During a recent workshop for the Kansas City Direct Marketing Association, a budding writer pulled me aside to ask, "Pat, how do you deal with writer's block? Where do you get your ideas?"
Here are the go-to resources I recommended to him and use almost daily — whether I'm writing direct mail, email, landing page or website content.
1. Go to the Source
Gather all the information you can from your client or project manager about your audience, product/service and competition; then review it. Keep what's pertinent; set the rest aside. I don't know how it is with other writers, but in my case, there's no such thing as having too much information. I'd rather be my own filter than have someone else do it. I never know where I'll find the nugget of an idea.
2. Get to Know Your Customer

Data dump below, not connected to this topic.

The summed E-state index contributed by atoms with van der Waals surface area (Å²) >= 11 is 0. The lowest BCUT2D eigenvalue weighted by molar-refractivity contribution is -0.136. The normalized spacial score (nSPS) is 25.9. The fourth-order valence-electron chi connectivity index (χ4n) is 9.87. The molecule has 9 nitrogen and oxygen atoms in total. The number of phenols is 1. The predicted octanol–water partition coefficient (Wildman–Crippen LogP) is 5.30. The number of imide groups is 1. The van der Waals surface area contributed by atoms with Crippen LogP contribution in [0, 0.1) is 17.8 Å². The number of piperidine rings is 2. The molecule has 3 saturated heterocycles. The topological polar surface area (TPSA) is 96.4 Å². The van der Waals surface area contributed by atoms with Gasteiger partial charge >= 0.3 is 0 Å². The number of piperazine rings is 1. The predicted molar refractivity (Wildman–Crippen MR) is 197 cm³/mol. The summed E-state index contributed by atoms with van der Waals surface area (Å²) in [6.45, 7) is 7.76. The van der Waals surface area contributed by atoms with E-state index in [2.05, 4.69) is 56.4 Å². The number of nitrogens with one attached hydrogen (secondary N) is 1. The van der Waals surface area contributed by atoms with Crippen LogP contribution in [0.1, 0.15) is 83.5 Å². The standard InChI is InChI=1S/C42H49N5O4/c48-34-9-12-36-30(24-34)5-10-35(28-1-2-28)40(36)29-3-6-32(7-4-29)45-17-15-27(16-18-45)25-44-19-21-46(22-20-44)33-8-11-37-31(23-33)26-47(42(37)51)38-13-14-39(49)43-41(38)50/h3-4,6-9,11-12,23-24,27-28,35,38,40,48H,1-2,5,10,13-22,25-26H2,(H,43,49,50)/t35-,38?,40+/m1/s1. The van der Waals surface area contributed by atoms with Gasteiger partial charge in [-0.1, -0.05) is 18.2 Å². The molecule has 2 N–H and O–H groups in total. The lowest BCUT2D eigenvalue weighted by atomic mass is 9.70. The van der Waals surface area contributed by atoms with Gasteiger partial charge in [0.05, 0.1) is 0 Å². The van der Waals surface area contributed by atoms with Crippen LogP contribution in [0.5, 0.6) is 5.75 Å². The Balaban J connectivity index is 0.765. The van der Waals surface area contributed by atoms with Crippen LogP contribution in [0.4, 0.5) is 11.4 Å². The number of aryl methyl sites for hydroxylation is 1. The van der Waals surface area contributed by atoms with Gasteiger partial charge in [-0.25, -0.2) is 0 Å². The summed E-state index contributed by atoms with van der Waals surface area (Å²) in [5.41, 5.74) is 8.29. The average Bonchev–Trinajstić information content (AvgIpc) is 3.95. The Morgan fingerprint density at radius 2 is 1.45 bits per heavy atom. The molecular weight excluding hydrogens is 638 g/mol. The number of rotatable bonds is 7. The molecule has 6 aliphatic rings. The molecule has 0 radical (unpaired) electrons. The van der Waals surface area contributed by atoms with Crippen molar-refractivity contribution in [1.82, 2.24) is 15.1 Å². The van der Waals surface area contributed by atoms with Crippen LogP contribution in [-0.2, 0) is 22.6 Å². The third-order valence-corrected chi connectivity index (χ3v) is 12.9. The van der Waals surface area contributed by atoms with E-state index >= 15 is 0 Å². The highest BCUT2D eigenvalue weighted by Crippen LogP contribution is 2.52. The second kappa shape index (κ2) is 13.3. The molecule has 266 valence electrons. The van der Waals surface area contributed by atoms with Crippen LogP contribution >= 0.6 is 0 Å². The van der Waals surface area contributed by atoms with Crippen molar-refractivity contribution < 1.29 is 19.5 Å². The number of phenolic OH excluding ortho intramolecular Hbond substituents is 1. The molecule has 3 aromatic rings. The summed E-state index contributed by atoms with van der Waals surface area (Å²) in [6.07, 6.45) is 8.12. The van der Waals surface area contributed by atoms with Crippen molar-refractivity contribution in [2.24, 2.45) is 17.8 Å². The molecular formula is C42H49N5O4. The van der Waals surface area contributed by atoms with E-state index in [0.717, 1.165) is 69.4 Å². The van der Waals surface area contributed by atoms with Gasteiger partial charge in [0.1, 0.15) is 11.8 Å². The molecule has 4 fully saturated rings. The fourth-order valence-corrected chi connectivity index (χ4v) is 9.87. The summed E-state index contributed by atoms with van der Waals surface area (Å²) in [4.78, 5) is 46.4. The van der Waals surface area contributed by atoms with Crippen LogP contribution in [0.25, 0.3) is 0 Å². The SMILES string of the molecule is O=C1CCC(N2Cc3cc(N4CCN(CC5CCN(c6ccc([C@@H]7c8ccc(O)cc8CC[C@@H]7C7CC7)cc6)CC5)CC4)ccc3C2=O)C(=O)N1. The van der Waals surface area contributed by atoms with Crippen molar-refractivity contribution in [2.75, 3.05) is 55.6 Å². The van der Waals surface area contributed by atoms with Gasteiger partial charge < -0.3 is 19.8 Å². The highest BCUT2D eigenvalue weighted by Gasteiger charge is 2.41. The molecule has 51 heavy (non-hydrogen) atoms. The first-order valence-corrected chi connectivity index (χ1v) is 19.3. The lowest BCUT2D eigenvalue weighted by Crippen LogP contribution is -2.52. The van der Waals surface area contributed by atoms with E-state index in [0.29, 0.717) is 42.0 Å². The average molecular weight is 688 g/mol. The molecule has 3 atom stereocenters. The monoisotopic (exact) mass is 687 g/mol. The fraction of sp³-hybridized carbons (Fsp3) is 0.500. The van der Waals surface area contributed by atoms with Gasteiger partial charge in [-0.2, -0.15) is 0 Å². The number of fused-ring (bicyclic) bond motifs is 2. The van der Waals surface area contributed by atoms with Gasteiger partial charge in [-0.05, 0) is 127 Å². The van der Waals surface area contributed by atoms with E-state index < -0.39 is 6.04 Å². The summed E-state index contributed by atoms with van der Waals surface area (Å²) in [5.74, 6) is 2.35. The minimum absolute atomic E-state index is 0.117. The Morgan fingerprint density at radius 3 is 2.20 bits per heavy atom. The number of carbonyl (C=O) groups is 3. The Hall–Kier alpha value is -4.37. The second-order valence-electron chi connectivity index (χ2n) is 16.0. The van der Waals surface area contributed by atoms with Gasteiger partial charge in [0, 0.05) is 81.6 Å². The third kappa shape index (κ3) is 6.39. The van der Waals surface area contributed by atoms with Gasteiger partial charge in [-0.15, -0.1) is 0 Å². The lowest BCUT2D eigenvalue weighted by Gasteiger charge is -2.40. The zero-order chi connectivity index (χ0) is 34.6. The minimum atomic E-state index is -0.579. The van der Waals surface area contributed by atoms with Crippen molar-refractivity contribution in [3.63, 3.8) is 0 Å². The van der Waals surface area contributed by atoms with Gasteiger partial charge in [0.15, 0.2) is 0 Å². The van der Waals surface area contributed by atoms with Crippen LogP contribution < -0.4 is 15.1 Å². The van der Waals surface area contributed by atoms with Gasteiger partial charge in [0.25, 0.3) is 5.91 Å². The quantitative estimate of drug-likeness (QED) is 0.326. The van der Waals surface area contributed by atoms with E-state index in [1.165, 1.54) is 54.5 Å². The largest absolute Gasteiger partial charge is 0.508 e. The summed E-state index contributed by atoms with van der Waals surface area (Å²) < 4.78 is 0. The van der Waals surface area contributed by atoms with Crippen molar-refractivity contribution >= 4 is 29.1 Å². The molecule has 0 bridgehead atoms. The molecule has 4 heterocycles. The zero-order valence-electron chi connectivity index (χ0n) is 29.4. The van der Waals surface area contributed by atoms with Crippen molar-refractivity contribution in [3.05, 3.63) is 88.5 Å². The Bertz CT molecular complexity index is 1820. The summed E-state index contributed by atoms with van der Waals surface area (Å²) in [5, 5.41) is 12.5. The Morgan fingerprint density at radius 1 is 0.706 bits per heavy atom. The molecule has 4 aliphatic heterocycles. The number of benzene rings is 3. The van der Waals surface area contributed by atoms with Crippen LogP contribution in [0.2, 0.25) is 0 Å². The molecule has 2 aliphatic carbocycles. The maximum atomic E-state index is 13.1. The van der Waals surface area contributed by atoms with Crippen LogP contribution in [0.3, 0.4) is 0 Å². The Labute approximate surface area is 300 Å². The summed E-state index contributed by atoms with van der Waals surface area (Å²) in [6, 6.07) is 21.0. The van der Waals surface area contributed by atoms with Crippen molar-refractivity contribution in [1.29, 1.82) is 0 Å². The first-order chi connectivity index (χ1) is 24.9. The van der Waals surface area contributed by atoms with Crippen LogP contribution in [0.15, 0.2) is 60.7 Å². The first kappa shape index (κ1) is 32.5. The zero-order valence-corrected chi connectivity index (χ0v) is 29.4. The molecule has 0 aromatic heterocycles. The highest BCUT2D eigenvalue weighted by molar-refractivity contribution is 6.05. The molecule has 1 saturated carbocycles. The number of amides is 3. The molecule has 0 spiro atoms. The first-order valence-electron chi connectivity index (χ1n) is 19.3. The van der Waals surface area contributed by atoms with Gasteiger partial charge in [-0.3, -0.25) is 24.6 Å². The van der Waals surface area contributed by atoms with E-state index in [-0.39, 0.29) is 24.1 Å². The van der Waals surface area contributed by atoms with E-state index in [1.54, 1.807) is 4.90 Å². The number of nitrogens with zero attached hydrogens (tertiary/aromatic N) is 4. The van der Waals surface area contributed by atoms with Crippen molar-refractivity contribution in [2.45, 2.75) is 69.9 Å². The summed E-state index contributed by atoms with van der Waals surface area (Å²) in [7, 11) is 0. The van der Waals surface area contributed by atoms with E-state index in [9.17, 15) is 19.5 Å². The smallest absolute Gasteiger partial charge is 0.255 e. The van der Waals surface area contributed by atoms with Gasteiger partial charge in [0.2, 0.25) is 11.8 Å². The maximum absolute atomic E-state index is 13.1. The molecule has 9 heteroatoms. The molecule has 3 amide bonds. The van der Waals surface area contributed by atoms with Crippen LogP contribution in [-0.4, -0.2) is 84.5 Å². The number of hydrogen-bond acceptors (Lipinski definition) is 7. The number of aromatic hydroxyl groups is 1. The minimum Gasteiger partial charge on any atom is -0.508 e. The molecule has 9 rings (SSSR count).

Ask for testimonials, customer reviews and community feedback. When possible, talk with real, live customers (both first-time triers and repeat buyers) by phone or in person. Let the customer tell you what she/he likes and dislikes without having this information filtered by a product manager. If I can talk to a customer, 99.9 percent of the time I pick up a tidbit that will launch my copy.
3. Compare the Competition
Learn what the competition is saying online and off. Read competitors' customer reviews. Ferret out what makes your product different than theirs. Where are the missed opportunities? How can you make these the focus of your message?
4. Develop an Offer That Differentiates
Even if you sell a commodity item that's pretty much the same as everyone else's, that doesn't mean your offer has to be the same. Do some comparison shopping, and weigh the value of different offer elements. Repackage an existing offer with a new name that has greater perceived value. Often it's the offer that's the inspiration for what I write in email and direct mail.